Walls of Freedom, a new book currently seeking funding on Indiegogo, offers a striking view of the role of street art during the Egyptian Revolution, as seen through the eyes, art, and words of those who lived–and continue to live–through the volatile transition. “The visual landscape of many cities has become a commercial space. Direct, raw messages like the ones here are rare and really capture a nation’s struggle for freedom,” co-editor Basma Hamdy tells Co.Design.
Though the violent initial clashes in January 2011 set in motion the events that would oust President Hosni Mubarak, Hamdy says the situation may actually be worse now than it was back during those intense early days. “There are frequent power cuts, petrol shortages, muggings on the street, sexual harassment, and other major problems facing people living their day to day lives.” As such, the authors’ biggest challenge came from their desire to make the book more than just a fleeting glimpse of an ongoing struggle. Rather than organizing the book by artist or subject, they took on the monumental task of creating a timeline of sorts to show how art and politics fed into each other. This meant tracking down specific shots of particular works–many of which had already been censored or painted over–taken by photographers who often risked their lives to preserve the moment.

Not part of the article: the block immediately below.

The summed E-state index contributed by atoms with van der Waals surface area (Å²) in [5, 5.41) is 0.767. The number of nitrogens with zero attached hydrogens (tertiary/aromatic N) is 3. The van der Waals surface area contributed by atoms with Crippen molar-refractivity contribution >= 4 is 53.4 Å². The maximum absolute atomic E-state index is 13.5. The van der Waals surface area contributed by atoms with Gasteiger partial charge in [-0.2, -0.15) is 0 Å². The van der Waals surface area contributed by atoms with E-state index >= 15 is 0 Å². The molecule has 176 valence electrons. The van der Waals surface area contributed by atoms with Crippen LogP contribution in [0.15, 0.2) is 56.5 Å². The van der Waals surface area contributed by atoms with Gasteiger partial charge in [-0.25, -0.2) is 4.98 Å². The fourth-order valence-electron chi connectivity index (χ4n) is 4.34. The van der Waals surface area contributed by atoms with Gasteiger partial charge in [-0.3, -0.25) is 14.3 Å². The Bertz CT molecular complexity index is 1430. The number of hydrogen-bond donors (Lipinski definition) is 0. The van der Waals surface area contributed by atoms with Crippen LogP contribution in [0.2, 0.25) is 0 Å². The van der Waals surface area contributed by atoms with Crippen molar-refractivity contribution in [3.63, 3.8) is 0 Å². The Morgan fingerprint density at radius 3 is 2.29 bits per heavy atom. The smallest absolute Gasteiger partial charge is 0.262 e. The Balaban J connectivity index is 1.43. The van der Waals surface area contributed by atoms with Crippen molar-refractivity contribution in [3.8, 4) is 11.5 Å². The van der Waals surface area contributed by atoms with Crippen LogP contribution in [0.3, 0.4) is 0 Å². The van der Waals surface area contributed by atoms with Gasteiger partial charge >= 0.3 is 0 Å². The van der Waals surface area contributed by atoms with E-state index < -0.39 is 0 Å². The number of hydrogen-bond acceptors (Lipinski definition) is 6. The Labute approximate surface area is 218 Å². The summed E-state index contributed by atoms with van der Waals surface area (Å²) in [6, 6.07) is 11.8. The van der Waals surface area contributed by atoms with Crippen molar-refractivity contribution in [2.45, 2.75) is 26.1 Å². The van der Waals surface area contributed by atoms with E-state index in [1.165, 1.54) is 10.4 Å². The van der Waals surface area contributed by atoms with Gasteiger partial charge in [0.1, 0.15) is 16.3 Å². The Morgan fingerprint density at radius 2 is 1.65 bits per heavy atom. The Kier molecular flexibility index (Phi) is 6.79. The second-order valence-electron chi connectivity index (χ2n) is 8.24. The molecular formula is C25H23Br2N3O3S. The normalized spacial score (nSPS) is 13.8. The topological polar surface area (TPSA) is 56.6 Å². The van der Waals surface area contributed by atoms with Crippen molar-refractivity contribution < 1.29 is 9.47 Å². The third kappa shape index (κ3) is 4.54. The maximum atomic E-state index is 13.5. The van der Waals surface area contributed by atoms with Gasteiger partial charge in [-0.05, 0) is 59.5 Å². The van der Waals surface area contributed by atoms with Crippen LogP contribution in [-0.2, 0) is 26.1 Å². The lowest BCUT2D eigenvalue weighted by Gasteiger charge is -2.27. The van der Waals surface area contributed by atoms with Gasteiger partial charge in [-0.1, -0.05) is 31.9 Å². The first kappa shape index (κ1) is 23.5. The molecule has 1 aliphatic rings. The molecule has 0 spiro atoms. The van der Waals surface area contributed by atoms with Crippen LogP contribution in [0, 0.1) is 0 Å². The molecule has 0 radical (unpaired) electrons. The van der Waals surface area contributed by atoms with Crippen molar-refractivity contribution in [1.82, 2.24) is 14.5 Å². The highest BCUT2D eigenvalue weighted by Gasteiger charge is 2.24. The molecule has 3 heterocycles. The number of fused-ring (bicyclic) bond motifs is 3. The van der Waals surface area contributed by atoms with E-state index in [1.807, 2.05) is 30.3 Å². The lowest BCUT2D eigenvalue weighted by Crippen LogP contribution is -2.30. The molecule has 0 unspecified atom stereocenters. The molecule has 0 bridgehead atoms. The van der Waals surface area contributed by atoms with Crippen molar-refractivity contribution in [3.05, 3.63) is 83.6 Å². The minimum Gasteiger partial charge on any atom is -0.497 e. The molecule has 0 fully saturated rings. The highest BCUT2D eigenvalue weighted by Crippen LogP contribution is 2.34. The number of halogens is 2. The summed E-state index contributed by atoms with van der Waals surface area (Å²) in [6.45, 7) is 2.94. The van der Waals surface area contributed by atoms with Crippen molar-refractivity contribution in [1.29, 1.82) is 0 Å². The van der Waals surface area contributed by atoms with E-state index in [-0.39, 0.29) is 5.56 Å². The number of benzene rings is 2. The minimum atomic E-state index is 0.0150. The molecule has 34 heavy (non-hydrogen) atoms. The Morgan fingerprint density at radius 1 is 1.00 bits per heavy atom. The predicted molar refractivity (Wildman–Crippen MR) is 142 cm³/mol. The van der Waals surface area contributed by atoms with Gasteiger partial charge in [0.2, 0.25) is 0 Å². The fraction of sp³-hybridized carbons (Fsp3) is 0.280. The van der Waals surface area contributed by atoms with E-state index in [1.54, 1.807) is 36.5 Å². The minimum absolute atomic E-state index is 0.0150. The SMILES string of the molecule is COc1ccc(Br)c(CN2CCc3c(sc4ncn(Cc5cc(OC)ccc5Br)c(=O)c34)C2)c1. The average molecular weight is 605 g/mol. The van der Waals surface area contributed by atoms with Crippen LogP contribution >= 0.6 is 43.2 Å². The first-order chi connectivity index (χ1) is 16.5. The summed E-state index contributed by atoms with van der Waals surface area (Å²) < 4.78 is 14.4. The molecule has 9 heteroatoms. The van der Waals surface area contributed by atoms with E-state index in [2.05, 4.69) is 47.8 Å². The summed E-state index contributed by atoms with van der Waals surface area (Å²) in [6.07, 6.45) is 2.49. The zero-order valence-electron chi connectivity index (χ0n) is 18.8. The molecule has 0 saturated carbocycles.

When they began, they enrolled in a tedious, intimate process of asking friends of friends and really anyone at all for morsels of information about the provocateurs and documentarians they were after. In the end, they managed to include the efforts of more than 50 photographers and 30 artists in the collection.
In addition to the visuals, providing context and smart analysis was essential to making the book a comprehensive testimonial. “It wasn’t enough for us to show photos and dates,” Hamdy says. “It was extremely necessary to analyze every aspect of the street art movement.” They invited Egyptologists and art historians to discuss its cultural roots and larger role in the revolution, while activists and artists shared insights and stories that bridge the gap between the personal and political.
This vivid record is a fitting tribute to the lasting effects of ephemeral art, immortalizing those who made their mark. “We lost many beautiful people to the revolution, but there was always a sense of hope,” Hamdy says. “It was horrible, but here was a sense of euphoria, patriotism, and unity. I think anyone who values life, love, dignity and freedom will value this book.” As political developments continue to unfold, perhaps the book will serve as a useful model for documenting and commenting on the revolution.